Can I change jobs when buying a house?

Be careful when making this decision.

Contact a local Realtor®

Yes, you can switch jobs when purchasing a home. However, there are 5 questions that need answers before you put in your two weeks notice:

Are you staying in the same line of work?

The answer to this question can have a major effect on your mortgage loan qualification. If you remain in the same line of work, your mortgage lender may require two weeks of pay stubs from the new employer. If you will not remain in the same line of work, the mortgage lender may require 30 days of pay stubs. So, if you’re closing in two weeks and you switch jobs with a new line of work, you could jeopardize the transaction. Ask a Realtor for advice on buying a home.
Woman holding paycheck

Will you earn more or less at the new job?

Your pre-approval may be based on your initial stated or verified income. If you will make more or less than your previous job, it could disqualify you. Earning less could reduce how much you qualify for. For example, if you’re under contract on a home with a purchase price of $200,000, but the lower pay at a new job reduces your purchase power to $190,000, you would most likely lose the deal. Now, you’re probably wondering, why would it matter if I make more money? Well, if you’re relying on the $500 Down Payment Program, earning more could push you above the income limitations and therefore, disqualify you for the financing inventive.

Is the new position full or part time?

The status of the new job can determine whether or not the income can be used. If you’re going from a full-time job to another full-time job, you should be fine. However, to count part-time income, you would need to be at the job with this status for at least two years. Otherwise, the lender cannot use the income.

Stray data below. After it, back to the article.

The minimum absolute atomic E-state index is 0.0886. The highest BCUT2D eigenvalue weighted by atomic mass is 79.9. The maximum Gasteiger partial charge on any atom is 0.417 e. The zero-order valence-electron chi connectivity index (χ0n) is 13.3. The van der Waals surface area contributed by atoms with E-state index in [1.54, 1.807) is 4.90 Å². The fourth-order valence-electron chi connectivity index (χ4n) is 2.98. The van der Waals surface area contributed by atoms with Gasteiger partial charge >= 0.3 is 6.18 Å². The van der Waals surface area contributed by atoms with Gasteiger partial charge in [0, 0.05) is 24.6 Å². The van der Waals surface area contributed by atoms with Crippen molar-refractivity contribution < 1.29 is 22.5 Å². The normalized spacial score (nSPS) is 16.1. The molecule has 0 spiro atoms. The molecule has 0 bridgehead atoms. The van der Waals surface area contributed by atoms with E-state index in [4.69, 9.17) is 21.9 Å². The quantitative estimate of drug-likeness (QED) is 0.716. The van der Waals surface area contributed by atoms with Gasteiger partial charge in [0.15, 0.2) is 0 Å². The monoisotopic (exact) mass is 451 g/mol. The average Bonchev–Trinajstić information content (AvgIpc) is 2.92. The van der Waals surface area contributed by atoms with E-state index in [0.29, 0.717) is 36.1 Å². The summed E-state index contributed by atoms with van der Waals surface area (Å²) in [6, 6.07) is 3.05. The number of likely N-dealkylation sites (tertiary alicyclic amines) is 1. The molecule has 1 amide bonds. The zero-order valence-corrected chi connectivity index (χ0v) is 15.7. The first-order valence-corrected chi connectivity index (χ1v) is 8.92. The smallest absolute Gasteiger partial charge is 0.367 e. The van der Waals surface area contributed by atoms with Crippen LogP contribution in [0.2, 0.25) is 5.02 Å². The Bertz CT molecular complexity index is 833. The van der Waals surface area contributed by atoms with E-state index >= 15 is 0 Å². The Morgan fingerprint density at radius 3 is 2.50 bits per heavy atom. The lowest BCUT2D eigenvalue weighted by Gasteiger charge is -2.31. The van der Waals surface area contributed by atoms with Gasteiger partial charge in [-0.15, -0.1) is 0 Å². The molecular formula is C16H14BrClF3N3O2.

1099 and W2 Forms
How will the income be reported (e.g. 1099 or W2)?

The classification of the job can determine if the income from the new job can be applied towards your home loan.

If you switch from a W2 type job to a 1099 type job (e.g. independent contractor, self-employment, etc.), you could be disqualified for the loan because you need up to three years of tax returns as a 1099 earner.

Does your mortgage lender know about your transition?

If you want to give your mortgage lender a heart attack, switch jobs and tell your lender the day before you close on your home. You won’t just kill the deal, you’ll kill your mortgage broker. Psst… your Realtor too.

  • Pay Increase
  • Pay Decrease
  • Increased Hours
  • Reduced Hours
  • Change in Job Status

When it comes to changes with your employment, consult with your lender. They can advise you of what to do, what not to do, how to do it and how not to do it.

Did You Know?

Your mortgage lender will verify your employment status right up to the day of closing.



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